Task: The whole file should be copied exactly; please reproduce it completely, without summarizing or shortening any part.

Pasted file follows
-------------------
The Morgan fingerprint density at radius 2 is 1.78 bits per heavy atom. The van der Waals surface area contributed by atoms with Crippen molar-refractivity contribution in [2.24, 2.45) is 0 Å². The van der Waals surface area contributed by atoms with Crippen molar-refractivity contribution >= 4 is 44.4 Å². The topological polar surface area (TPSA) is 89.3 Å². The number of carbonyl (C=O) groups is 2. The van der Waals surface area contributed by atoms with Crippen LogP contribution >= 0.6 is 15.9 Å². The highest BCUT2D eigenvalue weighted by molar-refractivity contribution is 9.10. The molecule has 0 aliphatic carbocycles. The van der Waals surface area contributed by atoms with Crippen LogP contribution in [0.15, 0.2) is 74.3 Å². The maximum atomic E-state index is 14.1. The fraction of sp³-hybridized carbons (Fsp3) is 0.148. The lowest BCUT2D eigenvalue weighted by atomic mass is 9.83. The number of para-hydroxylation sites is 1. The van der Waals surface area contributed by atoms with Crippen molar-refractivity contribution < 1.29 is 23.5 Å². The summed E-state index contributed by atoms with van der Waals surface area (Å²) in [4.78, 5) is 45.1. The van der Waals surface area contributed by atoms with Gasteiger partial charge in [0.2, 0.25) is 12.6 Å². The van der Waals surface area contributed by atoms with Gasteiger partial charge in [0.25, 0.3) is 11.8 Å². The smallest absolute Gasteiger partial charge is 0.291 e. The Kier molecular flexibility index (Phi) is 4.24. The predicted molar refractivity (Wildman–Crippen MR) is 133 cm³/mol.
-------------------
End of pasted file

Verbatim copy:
The Morgan fingerprint density at radius 2 is 1.78 bits per heavy atom. The van der Waals surface area contributed by atoms with Crippen molar-refractivity contribution in [2.24, 2.45) is 0 Å². The van der Waals surface area contributed by atoms with Crippen molar-refractivity contribution >= 4 is 44.4 Å². The topological polar surface area (TPSA) is 89.3 Å². The number of carbonyl (C=O) groups is 2. The van der Waals surface area contributed by atoms with Crippen LogP contribution >= 0.6 is 15.9 Å². The highest BCUT2D eigenvalue weighted by molar-refractivity contribution is 9.10. The molecule has 0 aliphatic carbocycles. The van der Waals surface area contributed by atoms with Crippen LogP contribution in [0.15, 0.2) is 74.3 Å². The maximum atomic E-state index is 14.1. The fraction of sp³-hybridized carbons (Fsp3) is 0.148. The lowest BCUT2D eigenvalue weighted by atomic mass is 9.83. The number of para-hydroxylation sites is 1. The van der Waals surface area contributed by atoms with Crippen molar-refractivity contribution < 1.29 is 23.5 Å². The summed E-state index contributed by atoms with van der Waals surface area (Å²) in [4.78, 5) is 45.1. The van der Waals surface area contributed by atoms with Gasteiger partial charge in [0.2, 0.25) is 12.6 Å². The van der Waals surface area contributed by atoms with Gasteiger partial charge in [0.25, 0.3) is 11.8 Å². The smallest absolute Gasteiger partial charge is 0.291 e. The Kier molecular flexibility index (Phi) is 4.24. The predicted molar refractivity (Wildman–Crippen MR) is 133 cm³/mol.